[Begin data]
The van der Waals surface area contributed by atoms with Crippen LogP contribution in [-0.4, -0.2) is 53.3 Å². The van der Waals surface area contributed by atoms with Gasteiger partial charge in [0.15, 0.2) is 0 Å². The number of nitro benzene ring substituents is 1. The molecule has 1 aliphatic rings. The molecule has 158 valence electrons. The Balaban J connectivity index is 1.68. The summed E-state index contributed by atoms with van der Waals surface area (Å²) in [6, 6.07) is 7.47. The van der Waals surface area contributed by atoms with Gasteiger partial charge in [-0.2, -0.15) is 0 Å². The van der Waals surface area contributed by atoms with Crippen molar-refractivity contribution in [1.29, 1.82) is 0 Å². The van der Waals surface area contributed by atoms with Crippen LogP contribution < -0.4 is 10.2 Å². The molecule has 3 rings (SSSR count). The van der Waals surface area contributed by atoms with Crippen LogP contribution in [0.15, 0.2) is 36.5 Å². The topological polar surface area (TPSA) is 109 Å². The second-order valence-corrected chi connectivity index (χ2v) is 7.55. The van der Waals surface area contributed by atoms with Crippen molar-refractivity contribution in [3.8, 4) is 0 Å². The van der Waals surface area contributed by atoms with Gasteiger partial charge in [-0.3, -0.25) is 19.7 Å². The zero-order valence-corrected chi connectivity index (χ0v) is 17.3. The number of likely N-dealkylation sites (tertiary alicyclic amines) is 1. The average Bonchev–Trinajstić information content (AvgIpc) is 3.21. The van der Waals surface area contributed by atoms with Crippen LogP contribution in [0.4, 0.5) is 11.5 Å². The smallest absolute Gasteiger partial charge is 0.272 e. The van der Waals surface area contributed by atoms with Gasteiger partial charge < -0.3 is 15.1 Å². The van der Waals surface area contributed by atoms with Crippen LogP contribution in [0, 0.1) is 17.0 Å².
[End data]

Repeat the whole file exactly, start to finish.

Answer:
The van der Waals surface area contributed by atoms with Crippen LogP contribution in [-0.4, -0.2) is 53.3 Å². The van der Waals surface area contributed by atoms with Gasteiger partial charge in [0.15, 0.2) is 0 Å². The number of nitro benzene ring substituents is 1. The molecule has 1 aliphatic rings. The molecule has 158 valence electrons. The Balaban J connectivity index is 1.68. The summed E-state index contributed by atoms with van der Waals surface area (Å²) in [6, 6.07) is 7.47. The van der Waals surface area contributed by atoms with Gasteiger partial charge in [-0.2, -0.15) is 0 Å². The van der Waals surface area contributed by atoms with Crippen molar-refractivity contribution in [1.29, 1.82) is 0 Å². The van der Waals surface area contributed by atoms with Crippen LogP contribution < -0.4 is 10.2 Å². The molecule has 3 rings (SSSR count). The van der Waals surface area contributed by atoms with Crippen LogP contribution in [0.15, 0.2) is 36.5 Å². The topological polar surface area (TPSA) is 109 Å². The second-order valence-corrected chi connectivity index (χ2v) is 7.55. The van der Waals surface area contributed by atoms with Crippen molar-refractivity contribution in [3.8, 4) is 0 Å². The van der Waals surface area contributed by atoms with Gasteiger partial charge in [-0.3, -0.25) is 19.7 Å². The zero-order valence-corrected chi connectivity index (χ0v) is 17.3. The number of likely N-dealkylation sites (tertiary alicyclic amines) is 1. The average Bonchev–Trinajstić information content (AvgIpc) is 3.21. The van der Waals surface area contributed by atoms with Crippen LogP contribution in [0.4, 0.5) is 11.5 Å². The smallest absolute Gasteiger partial charge is 0.272 e. The van der Waals surface area contributed by atoms with Gasteiger partial charge < -0.3 is 15.1 Å². The van der Waals surface area contributed by atoms with Crippen LogP contribution in [0, 0.1) is 17.0 Å².